Gilda's self-analysis of why she doesn't want her Mom to get married - and her friend Wendy's comments about how Gilda doesn't like any of her Mom's boyfriends - offered an insightful look into how the loss of her father has caused Gilda to look for ghosts to prove she hasn't lost her father completely. On a less serious note, the travelogue letters she had to write to Mrs. Rabideaux were HILARIOUS!
Gilda Joyce is my favorite character. Jessica does an absolutely fantastic job of voicing Gilda. The emotion, the excitement, the mannerisms, the way she starts off letters on the typewriter ("From: Gilda Joyce. To: Gilda Joyce!") makes me laugh every time.
The scene with Gilda helping her neighbor (her "little psychic sister") to overcome her fear of seeing ghosts with a St. Michael's candle was quite touching. Gilda of course was not being sentimental, she was trying to get the girl to dish the dirt on the Lady in White, which makes it funny!
I've enjoyed all of the Gilda Joyce books. I'm not a youngun, I'm in my 40s, but the books are fun and funny. I'd like to see Gilda starting to mature a bit, to look beyond herself and show an interest in other people besides how they can help her investigations. Even her interactions with her best friend Wendy and Gilda's brother Steven are always about how they can help Gilda. She doesn't do anything that isn't related to an investigation.
Yes, it would be worth it just to hear the narrator talk through Pirun and Oberon's lines!
Any time Oberon claims he has been a great hound and deserves bacon...Just makes my day.
Too many to pick just one, although the tattoing sequences were a lot of fun.
I love these characters and have listened to every book in the series. The characters are flawed anti-heros, or better to say, the moral compass by which they live is slightly skewed from our modern American views of right and wrong, ethical and unethical. Drake has done a great job of world-building, creating an Imperial culture of aristocracy, purchased commissions in the military, landowners vs peasants, pocket universes and high tech gadgets (pocket-sized computers controlled by wands with holo-field displays) paired with steampunk-style space ships (sails, signals, and space suits, oh my). The narrator speaks with a sort of breathless hush - like something is always about to happen - but I swear, you get used to it and then you look forward to it, and then it just becomes part of the background.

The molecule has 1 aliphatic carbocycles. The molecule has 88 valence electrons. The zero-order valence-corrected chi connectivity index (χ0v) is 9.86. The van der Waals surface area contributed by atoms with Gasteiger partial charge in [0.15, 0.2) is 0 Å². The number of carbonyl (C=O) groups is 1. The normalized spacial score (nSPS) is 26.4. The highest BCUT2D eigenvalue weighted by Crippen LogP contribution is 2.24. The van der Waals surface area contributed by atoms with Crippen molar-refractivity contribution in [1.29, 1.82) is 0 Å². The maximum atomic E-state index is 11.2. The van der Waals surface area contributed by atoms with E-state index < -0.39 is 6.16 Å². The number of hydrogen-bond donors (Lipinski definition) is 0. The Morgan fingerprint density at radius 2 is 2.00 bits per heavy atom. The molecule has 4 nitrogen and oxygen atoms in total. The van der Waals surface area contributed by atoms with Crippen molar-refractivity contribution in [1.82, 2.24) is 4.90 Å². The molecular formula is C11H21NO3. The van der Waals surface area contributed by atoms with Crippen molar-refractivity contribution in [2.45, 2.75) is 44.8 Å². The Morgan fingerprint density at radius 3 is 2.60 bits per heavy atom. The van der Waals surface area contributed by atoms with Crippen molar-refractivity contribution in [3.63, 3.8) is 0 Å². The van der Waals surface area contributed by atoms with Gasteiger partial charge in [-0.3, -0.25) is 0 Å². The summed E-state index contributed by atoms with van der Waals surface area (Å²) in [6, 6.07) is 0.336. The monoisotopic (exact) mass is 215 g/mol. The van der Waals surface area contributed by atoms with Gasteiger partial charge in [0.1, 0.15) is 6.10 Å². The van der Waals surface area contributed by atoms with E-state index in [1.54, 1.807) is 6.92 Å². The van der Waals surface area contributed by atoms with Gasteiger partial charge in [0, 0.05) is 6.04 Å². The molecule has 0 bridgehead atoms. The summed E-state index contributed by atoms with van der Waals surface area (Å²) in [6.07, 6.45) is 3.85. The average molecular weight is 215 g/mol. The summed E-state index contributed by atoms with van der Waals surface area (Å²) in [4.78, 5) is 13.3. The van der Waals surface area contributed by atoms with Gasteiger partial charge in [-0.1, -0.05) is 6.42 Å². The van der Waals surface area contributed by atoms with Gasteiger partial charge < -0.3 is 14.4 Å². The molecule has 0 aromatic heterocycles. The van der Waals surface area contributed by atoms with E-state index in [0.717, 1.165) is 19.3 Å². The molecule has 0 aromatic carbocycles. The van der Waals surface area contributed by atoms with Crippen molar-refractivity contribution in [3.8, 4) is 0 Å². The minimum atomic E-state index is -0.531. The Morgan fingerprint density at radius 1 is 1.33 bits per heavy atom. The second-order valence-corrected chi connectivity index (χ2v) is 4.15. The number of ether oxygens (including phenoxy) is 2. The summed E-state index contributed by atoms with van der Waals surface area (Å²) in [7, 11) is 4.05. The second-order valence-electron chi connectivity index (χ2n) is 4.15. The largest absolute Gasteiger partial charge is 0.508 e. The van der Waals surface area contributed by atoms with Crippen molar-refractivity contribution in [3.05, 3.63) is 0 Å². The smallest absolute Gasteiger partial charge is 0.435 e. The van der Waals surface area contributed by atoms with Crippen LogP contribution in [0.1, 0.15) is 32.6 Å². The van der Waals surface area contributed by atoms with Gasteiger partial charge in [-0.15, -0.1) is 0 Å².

Seriously, who would NOT enjoy these books? I've listened to them twice - and I never do that with audiobooks. The one small issue I have with this story is Atticus seems to so blithely ignore being all but told "if you kill Thor, it will destroy the world." It doesn't seem to jive with how he has approached problems in the past books. But I went with it, figuring Mr. Hearne will explain it in a future book. I'm glad the author wrote a longer story this time, and can't wait for the next book - there are so many loose ends to tie up!
The narrator used a British accent but it felt almost stilted or forced. The story seemed to lack an essential spark, found it hard to keep paying attention. It's not a bad story, just not a very exciting or interesting one. I'm 2/3rd of the way through and keep having to take breaks from it to listen to other stories. Perhaps this one works better for the YA audience than the non-YA audience.
Another very funny (I laughed so hard I swerved onto the side of the road) book, with great character moments. I gave it 4 stars because the scenes with the cops seemed more Keystone Cops than they needed to be, and some of the words are mispronounced, but we meet more wonderful characters and continue the worldbuilding. Atticus, Laksha, Oberon, the widow lady, Granuel (sp?), Leif, Hal, etc are back. Atticus begins teaching Granuel druidic lore, and his ears seem to be a target for every bad guy. Oh, and Oberon always deserves a treat!
Loved this story! The narrator does fabulously, I don't know how he didn't crack up when he was trying to get through some of the wonderfully witty scenes between Atticus and Oberon, and Atticus and his Irish neighbor lady. Despite the cover art (which looks typical of the recent rash of "romance disguised as supernatural science fiction" books), this is a smart and funny book, lots of world building, and the dialogue shines. Look forward to the next two books.